The first major crisis faced by the Wastrecht-Orenblau government was The North African Crisis, also called the Crisis of 1903, where -after tensions between Spain and France over the Kingdom of Morocco; France, North Germany, and Japan on one side and Britain, Russia, and South Germany on the other came to violence in November 1903, almost starting a Continental Conflict between the six powers which was, thankfully, averted by accepting the status quo.
Wastrecht-Orenblau resides in the State Chancellery in Berlin, though he has long since bought a home near Bonn to retire to once his political career is over -much as he hopes that is not the case in near future. He married Helen von Wastrecht-Orenblau (nee Schwarz), a North German Settler he met in Neu Oberlitz (North German Gold Coast) while he was stationed in Fort Fürstenstein, and has a son (Adolf), now 32 years old, who himself left to live in America following the First Moroccan crisis in 1903. He is of normal height and weight, without any known harmful habit. He still maintains a military habit in exercise and time management.
He is known not to be a disciplinarian or a man of authority however. Seldom wrathful or emotionally aroused -even in debate-, Alfred himself is a supporter of citizens' rights, but he is not innocent of many flaws men of his time also possess.
- Granted the title of Frieherr in 1876
Kingdom of Prussia
Order of the Black Eagle, Knight with Collar in Diamonds
Order of the Prussian Crown, Knight 1st Class
Johanniter Order, Commander of Justice
Landwehr Service Medal, 1st Class
Kingdom of Hesse
Ludwig Order, Grand Cross
Order of Philip the Magnanimous, Grand Cross
Kingdom of Mecklenburg
House Order of the Wendish Crown, Grand Cross with Crown in Ore
Order of the Griffon, Grand Cross with Swords
Cross for Distinction in War
Kingdom of Saxony
Order of the Rue Crown, Knight
Grand Duchy of Brunswick
Order of Henry the Lion, Commander
The Bulgarian Empire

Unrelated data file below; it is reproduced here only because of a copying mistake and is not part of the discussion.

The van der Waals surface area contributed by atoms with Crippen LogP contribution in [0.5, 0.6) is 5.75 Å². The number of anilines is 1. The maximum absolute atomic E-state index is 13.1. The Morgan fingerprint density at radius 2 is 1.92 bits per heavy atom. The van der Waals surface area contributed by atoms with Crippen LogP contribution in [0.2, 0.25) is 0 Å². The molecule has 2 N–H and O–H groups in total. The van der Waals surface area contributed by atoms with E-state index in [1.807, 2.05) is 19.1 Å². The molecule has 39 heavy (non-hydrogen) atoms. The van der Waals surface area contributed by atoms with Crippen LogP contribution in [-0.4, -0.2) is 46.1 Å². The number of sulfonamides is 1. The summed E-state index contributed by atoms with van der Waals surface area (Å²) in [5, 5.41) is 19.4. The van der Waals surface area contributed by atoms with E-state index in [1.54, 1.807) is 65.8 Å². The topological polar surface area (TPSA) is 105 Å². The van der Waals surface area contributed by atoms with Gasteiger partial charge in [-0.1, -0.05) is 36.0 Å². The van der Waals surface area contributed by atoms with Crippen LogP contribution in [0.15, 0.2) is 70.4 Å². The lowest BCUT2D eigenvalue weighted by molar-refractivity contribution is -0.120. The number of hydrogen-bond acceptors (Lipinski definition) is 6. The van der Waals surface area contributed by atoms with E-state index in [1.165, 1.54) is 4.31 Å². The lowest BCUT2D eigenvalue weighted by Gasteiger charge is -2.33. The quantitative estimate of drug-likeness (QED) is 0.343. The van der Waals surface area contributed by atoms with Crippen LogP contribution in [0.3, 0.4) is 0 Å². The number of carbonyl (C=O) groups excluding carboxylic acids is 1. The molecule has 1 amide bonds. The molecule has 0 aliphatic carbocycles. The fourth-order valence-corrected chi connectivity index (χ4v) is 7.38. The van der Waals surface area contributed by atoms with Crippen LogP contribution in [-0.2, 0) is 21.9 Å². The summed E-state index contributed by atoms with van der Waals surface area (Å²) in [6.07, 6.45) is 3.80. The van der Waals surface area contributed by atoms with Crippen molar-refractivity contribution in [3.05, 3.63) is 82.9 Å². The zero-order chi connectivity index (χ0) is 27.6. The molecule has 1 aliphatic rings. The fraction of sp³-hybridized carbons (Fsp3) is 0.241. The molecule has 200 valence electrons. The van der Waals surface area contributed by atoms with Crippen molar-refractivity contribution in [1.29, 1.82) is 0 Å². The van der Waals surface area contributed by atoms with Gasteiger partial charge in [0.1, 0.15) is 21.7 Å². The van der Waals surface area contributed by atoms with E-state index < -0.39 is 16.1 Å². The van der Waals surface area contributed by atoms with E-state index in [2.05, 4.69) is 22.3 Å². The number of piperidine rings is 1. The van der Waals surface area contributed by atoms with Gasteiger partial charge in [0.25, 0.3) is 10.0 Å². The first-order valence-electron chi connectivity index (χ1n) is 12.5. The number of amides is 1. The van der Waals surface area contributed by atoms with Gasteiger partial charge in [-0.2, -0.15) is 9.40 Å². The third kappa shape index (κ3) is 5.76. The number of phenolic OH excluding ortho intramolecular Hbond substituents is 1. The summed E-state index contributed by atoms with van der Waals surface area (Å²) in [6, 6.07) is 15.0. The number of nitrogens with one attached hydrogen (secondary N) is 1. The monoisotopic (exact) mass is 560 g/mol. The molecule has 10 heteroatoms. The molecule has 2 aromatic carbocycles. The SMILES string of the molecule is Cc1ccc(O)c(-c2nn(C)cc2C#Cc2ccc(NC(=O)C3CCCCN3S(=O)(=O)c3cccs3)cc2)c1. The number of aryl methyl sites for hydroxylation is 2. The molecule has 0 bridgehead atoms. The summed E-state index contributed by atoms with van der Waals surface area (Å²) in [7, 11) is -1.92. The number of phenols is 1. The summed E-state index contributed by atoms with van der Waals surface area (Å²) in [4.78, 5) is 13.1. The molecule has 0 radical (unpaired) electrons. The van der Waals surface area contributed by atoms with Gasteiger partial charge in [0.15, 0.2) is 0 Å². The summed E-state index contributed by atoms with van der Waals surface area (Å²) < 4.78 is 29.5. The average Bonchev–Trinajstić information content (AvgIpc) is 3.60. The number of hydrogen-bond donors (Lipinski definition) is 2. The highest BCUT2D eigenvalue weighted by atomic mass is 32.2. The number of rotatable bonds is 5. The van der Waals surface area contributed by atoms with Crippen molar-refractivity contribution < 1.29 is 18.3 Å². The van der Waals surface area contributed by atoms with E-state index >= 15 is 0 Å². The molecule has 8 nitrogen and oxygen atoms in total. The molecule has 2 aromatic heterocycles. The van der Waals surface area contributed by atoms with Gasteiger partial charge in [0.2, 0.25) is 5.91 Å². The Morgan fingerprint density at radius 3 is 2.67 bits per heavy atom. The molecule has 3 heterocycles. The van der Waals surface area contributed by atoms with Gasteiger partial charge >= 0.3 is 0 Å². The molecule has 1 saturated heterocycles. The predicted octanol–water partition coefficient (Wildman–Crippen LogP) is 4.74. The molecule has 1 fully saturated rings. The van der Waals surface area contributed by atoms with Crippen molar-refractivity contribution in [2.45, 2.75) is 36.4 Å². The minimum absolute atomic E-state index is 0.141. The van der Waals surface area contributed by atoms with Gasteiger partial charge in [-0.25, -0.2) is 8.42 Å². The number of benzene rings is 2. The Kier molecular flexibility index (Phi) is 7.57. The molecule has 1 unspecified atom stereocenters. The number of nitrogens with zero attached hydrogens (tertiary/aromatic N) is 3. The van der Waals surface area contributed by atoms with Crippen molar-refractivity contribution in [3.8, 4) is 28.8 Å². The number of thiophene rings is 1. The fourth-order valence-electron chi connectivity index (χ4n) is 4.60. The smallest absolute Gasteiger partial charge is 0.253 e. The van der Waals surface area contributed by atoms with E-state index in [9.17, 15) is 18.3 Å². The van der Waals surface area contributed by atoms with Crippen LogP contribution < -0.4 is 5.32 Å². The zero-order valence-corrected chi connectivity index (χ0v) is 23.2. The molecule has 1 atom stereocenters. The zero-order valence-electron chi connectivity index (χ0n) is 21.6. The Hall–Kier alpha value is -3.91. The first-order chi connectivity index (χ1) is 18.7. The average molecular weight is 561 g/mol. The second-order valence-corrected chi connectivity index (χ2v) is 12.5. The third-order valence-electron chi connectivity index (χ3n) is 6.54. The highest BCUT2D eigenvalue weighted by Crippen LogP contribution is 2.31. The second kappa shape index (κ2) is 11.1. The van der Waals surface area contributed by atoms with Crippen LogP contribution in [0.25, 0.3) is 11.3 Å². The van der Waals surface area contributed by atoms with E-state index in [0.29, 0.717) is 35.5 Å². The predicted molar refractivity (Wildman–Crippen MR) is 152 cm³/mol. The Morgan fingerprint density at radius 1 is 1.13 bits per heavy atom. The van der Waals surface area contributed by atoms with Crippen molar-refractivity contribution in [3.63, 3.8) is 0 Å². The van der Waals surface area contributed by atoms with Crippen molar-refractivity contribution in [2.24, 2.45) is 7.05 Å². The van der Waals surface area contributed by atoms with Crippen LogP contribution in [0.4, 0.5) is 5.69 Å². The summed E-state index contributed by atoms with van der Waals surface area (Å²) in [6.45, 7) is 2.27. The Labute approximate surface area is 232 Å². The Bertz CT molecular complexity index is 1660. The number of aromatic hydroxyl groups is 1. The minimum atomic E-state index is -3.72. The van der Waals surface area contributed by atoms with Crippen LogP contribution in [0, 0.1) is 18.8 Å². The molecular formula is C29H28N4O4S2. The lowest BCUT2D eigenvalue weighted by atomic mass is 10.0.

Order of St. Alexander, Grand Cross
Order of Danilo I, Grand Cross
Royal Order of the White Eagle, Grand Cross
Kingdom of Denmark
Order of the Elephant, Knight
The Ethiopian Empire
Order of the Star of Ethiopia, Grand Cross in Silver
The French Empire
Legion of Honour, Grand Officer with Star
Order of Glory, Grand Officer
Order of Saint-Charles, Grand Cross
The Kingdom of Greece
Order of the Redeemer, Grand Cross
Kingdom of Italy
Order of the Annunziata, Knight
Order of Saints Maurice and Lazarus, Grand Cross
Order of the Crown of Italy, Knight
The Japanese Empire
Order of the Paulownia Flowers, Grand Cordon
The Dutch Empire
Order of the Netherlands Lion, Grand Cross
Royal Order of Leopold, Grand Cordon
Kingdom of Norway
Royal Norwegian Order of St. Olav, Grand Cross
Silver Imtiyaz Medal
Order of Glory
Order of the Osmanieh, 1st Class
Order of the Medjidie, 1st Class with Diamonds
The Portuguese Empire
Order of the Tower and Sword, Grand Cross with Collar
Kingdom of Iran
Neshan-e Aqdas, 2nd Class
Order of the Lion and the Sun, Commander
Kingdom of Romania
Order of the Star of Romania, Grand Cross
Order of the Crown of Romania, Grand Cross
The Russian Empire
Order of St. Andrew the Apostle the First-Called, Knight with Diamonds
Kingdom of Siam
Order of the White Elephant, Grand Cross
The Spanish Empire
Order of the Golden Fleece, Knight
Order of Charles III, Grand Cross with Collar
Order of Isabella the Catholic, Commander 1st Class
Kingdom of Sweden
Royal Order of the Seraphim, Knight
The British Empire
Royal Victorian Order, Honorary Grand Cross